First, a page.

But ‘Tomorrow, Yesterday, Today’ doesn’t always strike gold with its profound projections, or its extended metaphors. ‘4’ personifies death, and gives her a face: “She has blown lives from / the tops of cabinets’ – so far, so comprehensible – but its head loses sight of its tail; she has also “watched them / become impossible to see, breathed / them in, exhaled ponderousness / so that it may land on the shoulders / of survivors”. Unlike the example given above, and unlike ‘5’, which bundles the death of a child into an allegory of a “fox lying dead, middle of the road” at which we ‘don’t blink’, ‘4’ assumes the strength of its central metaphor will account for the elusiveness of its language.
In ‘7’, we have 14 lines each beginning with the word, ‘like’, as in, “Like war in the name of peace, not pieces”, “like wind across faces” or “Like waterfalls”. (Note: lists of similes are a pet peeve, for me.) Our task as readers is to pin down what is like all of these things, but what if we can’t? Its saving grace is that it is part of a whole, rather than a self-contained piece, but it struck me more as a collection of ideas than something written for a reader. One last structural gripe, while we’re here. In ‘When Your Brother Died’, Bailey takes aim at someone who has returned, apparently after being thrown out, to claim an inheritance following the death of their brother. The brother’s wealth – “Grecian taste, oriental magnificence” – is “stolen”. The poem has history, foundation; the anger is real and justified. But the last seven of its 12 lines contain seven questions. Except for the final sentence, they are seven questions. Perhaps the content justifies the form. The narrator’s frustration is understandable, their questions plausible. For me, however, the repetition of a particular phrasal pattern, as with the likes above, shows a lack of formal originality, and ends up grating.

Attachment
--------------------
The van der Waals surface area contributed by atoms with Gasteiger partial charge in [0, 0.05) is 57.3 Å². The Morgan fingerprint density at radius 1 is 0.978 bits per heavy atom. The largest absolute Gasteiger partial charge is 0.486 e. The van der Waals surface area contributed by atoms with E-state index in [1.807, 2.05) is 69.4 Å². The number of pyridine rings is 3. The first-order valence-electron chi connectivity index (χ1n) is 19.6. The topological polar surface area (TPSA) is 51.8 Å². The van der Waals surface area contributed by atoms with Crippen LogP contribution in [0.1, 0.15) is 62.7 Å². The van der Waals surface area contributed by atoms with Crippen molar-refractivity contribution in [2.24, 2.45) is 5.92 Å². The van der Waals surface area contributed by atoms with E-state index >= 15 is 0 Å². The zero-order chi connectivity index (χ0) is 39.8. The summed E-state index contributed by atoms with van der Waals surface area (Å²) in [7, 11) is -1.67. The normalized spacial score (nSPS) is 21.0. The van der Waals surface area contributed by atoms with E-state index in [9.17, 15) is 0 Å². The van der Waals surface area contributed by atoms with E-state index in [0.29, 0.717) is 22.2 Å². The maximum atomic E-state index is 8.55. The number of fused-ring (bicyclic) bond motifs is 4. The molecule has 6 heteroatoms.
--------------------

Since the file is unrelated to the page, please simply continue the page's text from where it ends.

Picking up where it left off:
Who taught you to take so well, which marauder
unlocked your potential to unlock, relock
annex, asseverate? Own? Did he know?
Had he seen boomerangs before? When he threw
you, could he foresee your return as vulture
His future as carrion? How proud he’d be.
(from ‘When Your Brother Died’)
Prose is a strong suit for Bailey. Sparseness is less likely to get the better of him, as in ‘When The Roll Is Called Up Yonder’, the narrator of which addresses a friend who has recently died. At their funeral, the narrator is angered by “the boys who / took today for a fashion parade and stand far back on the path / now, terrified of mud on their Pradas”; their anger is “piping and indiscriminate”. The poem feels like a release: of emotions, of words, and from the constraints of traditional poetic structure. With more time to tell around the story, to fill in the gaps that stanzas leave, Bailey matches content to form. And there are others in the collection that do the same.
Bailey has a knack for delivering thought-provoking axioms that, in many poetic contexts, would appear contrived or untowardly gravid. But, by planting them in the way he does, he pushes them home